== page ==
D.C. Independent Film Festival: Select Shorts, Reviewed
It's a classic story. Boy meets girl. Girl likes boy. Girl begins trolling him hardcore on the Internet.
In a cute little romance involving vegetables and raves, protagonist Ruby is a plucky redhead miraculously undeterred by the fact that she lives with her comatose-level depressed mother and has one of the most awkward jobs in the world: Going door to door asking people if they’d like fresh fruits and vegetables delivered. Over and over, we see her getting the door slammed in her face, provoking every more desperate (and amusing) attempts at grabbing strangers' attention: "Not everyone's wee wee smells when they eat asparagus. Why don't you see if yours does?"
The one person who doesn’t shut the door in her face is a sexy DJ who goes by "Vinyl Lionel." As their spark ignites, the film takes some fun and unexpected turns toward the absurd, never quite allowing for predictability, even as it gives you the happy conclusion you want.
This Is It
A short and sweet piece about the trials and tribulations of having to share cramped quarters in a city—something that is familiar to most of us in D.C.—This Is It is told entirely with a series of "Do you/Did you/Have you" questions. Two bro dudez are sharing an apartment together. They like the same girl. They squabble over the bathroom. They can't take care of plants. It ain't deep, but it's nonetheless a clever little riff that hits all the right marks.
Sweet, Sweet Country
Dehanza Rogers’ film about a family reuniting with their now-grown daughter after years in a Kenyan refugee camp is set in the real community of Clarkston, Ga., a town of about 7,500 people located 20 minutes from downtown Atlanta. Clarkston is uniquely recognized for its huge refugee populatio, most hailing from war-torn areas in Somalia, Sudan, Ethiopia, and Liberia.
Sweet, Sweet Country isn't the first time Clarkston has gained attention as a rich resource for stories about people finding one another again and adjusting to American life (according to 2012 census data, the percentage of residents who were born in another country is almost 50 percent). The New York Times and PBS have done in-depth profiles of the community, and it made an implied appearance in What is the What, the fictionalized account of real-life Valentino Achak Deng’s life story, written by Dave Eggers.
Rogers, who is currently working on an MFA from UCLA, filmed on location and cast mostly Atlanta actors for this story. While the troubling truth that this family discovers about their daughter—that she has been selling sex to pay for housing—may not be as extreme as some stories of human trafficking (she appears to be doing it on her own), it's still a touching glimpse into a community that has few parallels in America.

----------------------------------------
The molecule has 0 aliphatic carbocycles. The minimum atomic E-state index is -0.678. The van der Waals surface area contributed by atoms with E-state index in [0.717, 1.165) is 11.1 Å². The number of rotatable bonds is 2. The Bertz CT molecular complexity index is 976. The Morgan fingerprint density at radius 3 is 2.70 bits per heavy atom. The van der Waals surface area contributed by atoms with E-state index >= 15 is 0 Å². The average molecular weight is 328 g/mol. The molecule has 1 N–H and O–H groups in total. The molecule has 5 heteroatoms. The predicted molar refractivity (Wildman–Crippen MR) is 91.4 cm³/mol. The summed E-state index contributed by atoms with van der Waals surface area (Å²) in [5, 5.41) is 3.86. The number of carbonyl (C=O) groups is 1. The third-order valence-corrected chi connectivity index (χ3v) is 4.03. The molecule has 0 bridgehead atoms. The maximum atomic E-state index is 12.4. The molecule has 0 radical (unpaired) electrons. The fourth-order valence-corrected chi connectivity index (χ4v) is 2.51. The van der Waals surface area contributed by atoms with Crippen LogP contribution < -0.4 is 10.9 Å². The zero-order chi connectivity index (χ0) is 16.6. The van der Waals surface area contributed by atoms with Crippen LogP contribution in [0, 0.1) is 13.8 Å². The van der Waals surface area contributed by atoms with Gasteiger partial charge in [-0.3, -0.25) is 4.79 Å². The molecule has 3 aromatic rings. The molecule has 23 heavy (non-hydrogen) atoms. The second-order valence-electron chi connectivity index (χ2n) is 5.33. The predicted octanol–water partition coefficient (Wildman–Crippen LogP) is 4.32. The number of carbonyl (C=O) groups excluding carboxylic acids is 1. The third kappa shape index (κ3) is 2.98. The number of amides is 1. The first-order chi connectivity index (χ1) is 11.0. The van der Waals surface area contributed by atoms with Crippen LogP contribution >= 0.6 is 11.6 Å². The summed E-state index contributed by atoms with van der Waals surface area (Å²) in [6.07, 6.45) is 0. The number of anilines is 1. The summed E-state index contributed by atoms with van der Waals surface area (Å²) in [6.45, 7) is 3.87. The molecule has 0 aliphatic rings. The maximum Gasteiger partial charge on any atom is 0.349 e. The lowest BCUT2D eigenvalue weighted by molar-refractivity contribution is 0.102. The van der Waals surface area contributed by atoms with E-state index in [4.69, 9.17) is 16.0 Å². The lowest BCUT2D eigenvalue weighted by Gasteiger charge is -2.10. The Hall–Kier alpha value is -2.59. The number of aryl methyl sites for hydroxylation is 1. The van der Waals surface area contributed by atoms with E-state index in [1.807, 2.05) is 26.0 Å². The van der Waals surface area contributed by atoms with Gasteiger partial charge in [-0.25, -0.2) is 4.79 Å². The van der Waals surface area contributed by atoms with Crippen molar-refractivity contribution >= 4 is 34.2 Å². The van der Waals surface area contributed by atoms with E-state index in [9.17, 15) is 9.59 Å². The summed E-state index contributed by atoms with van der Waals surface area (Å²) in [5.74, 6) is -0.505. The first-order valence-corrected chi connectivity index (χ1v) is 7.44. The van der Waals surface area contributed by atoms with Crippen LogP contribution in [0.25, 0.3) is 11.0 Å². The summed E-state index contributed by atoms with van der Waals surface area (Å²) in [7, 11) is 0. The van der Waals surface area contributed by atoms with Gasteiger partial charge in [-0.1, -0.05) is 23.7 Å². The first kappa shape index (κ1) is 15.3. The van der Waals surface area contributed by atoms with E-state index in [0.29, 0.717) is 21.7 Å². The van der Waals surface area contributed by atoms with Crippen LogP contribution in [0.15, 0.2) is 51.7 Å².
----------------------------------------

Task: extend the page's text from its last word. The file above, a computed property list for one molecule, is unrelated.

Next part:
There is an image of Italy with its charming piazzas and sunlit old buildings and beautiful people riding around on Vespas. But the Rome featured in Halina is not Audrey Hepburn and Gregory Peck’s Rome; it’s an all-too-real side, full of corrupt figures who reign over rising poverty rates and ignore infrastructure problems.
Halina is a little girl who spends her days wandering the streets, rifling through trash for valuables that people have discarded among the rubbish. When Halina hands three Tarot cards she picked up—the moon, the fool, and the devil—to the fortune-teller in her impoverished trailer park, we get three intermingling stories from across the city.
The cards may be Tarot, but what succeeds is the poker-style flourish of how these characters intersect with drugs, crime, and each other, like a lighter version of Soderbergh's Traffic. That the disparate lives of a nasty, gnarled-looking fellow recently sprung from jail, a woman who recently found out she’s pregnant, a young politician whose handsomeness makes people trust him more than they should, and the wayward youth of a concrete slab of apartments on the city's outskirts are all, in a single day, intertwined forever.
The storylines are perhaps wrapped up a bit too neatly in the end. There's comeuppance for each evil deed that doesn't reflect the way the world really works. But it’s still an intriguing meditation on how each action we take has a particular consequence, one we may not be fully aware of without the benefit of magical powers.